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Abstract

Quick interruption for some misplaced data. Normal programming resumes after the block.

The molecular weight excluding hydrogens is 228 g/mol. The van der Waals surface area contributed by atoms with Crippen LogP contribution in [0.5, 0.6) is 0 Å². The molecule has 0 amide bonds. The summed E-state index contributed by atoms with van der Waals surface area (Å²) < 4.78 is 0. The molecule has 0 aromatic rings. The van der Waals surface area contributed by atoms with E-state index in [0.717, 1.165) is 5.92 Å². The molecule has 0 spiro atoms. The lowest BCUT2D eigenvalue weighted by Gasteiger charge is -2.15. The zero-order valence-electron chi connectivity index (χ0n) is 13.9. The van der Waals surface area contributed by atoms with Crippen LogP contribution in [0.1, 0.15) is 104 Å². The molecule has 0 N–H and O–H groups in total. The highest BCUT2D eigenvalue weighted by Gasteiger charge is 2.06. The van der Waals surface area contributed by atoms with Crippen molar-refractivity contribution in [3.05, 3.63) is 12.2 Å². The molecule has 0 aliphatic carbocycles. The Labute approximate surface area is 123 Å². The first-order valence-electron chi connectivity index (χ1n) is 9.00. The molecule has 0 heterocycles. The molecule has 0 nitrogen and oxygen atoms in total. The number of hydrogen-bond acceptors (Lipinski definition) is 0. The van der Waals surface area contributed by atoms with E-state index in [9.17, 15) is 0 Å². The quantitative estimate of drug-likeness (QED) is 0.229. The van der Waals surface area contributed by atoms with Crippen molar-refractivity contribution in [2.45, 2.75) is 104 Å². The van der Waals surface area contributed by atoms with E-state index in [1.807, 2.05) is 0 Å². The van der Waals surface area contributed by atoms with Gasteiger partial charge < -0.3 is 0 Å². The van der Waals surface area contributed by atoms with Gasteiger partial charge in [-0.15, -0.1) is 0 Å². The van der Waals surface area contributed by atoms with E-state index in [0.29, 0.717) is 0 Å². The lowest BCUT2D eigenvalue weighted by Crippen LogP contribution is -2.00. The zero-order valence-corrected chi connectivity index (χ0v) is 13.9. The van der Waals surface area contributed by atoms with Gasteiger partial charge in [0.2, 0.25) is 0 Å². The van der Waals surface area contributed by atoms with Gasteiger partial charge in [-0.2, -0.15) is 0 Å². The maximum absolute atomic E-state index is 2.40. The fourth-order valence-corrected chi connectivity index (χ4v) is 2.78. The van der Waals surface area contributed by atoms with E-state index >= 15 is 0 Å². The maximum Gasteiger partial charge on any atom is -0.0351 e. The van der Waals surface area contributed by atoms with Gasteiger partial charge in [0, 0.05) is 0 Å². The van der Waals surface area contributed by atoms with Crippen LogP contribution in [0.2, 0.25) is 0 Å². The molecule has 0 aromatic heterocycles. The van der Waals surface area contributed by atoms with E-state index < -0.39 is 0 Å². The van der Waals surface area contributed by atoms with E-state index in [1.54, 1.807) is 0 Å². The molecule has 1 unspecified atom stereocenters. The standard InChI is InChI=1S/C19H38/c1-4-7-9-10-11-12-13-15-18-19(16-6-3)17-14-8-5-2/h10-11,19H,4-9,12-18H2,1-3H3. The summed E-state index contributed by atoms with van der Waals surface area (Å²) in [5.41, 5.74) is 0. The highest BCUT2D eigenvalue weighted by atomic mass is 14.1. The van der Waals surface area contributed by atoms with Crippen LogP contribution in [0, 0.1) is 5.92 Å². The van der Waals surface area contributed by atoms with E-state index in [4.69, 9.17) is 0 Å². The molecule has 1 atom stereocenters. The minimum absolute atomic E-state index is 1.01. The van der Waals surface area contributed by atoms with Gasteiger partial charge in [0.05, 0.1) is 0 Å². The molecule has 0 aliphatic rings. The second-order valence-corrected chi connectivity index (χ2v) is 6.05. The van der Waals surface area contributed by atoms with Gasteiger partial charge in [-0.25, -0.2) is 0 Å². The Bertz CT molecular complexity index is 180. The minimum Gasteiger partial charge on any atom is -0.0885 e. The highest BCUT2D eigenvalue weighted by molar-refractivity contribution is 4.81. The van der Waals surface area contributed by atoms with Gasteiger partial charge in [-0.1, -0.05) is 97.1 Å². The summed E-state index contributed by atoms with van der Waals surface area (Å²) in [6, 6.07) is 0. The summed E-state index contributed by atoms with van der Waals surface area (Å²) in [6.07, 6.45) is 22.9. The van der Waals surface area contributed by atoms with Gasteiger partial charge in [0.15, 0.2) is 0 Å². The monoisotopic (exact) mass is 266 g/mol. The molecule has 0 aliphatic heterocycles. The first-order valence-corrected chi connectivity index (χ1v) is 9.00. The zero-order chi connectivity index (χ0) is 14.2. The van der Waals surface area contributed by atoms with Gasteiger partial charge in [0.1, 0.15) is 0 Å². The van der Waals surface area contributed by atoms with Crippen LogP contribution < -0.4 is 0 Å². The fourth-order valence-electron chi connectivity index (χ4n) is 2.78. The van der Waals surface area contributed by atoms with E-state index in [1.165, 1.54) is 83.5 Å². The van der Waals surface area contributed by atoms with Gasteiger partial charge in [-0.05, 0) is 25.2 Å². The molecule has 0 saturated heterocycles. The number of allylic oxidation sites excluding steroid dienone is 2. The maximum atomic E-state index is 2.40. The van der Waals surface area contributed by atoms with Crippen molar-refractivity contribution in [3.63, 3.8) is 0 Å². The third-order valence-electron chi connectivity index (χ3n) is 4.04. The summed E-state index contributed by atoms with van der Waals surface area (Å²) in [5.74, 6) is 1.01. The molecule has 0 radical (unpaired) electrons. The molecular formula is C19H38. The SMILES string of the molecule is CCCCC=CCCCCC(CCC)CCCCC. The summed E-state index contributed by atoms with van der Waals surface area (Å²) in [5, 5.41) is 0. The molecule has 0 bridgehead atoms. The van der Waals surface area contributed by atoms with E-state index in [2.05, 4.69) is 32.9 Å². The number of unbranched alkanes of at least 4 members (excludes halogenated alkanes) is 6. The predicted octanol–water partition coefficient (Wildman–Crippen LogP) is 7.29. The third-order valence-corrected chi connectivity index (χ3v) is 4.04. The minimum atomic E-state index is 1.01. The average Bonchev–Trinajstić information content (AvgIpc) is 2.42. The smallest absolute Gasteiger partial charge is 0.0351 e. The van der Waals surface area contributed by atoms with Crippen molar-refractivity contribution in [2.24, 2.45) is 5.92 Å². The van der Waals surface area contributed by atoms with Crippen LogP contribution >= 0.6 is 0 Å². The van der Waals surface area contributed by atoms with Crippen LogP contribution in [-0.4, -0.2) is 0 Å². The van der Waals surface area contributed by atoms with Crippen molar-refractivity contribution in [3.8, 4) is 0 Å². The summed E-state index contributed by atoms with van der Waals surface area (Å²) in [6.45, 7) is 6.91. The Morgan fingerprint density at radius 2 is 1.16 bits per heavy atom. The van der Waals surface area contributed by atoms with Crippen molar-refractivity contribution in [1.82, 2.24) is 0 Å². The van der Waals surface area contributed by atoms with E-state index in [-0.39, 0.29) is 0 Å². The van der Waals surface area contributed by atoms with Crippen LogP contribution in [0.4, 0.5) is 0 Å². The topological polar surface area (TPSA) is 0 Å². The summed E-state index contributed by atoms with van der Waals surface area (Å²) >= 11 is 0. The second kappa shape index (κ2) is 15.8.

I consider the role of psychology and other sciences in telling us about our senses, via the issue of whether empirical findings show us that flavours are perceived partly with the sense of smell. I argue that scientific findings do not establish that we're wrong to think that flavours are just tasted. Non-naturalism, according to which our everyday conception of the senses does not involve empirical commitments of a kind that could be corrected by empirical findings is, I suggest, a plausible view that is not easy to dismiss.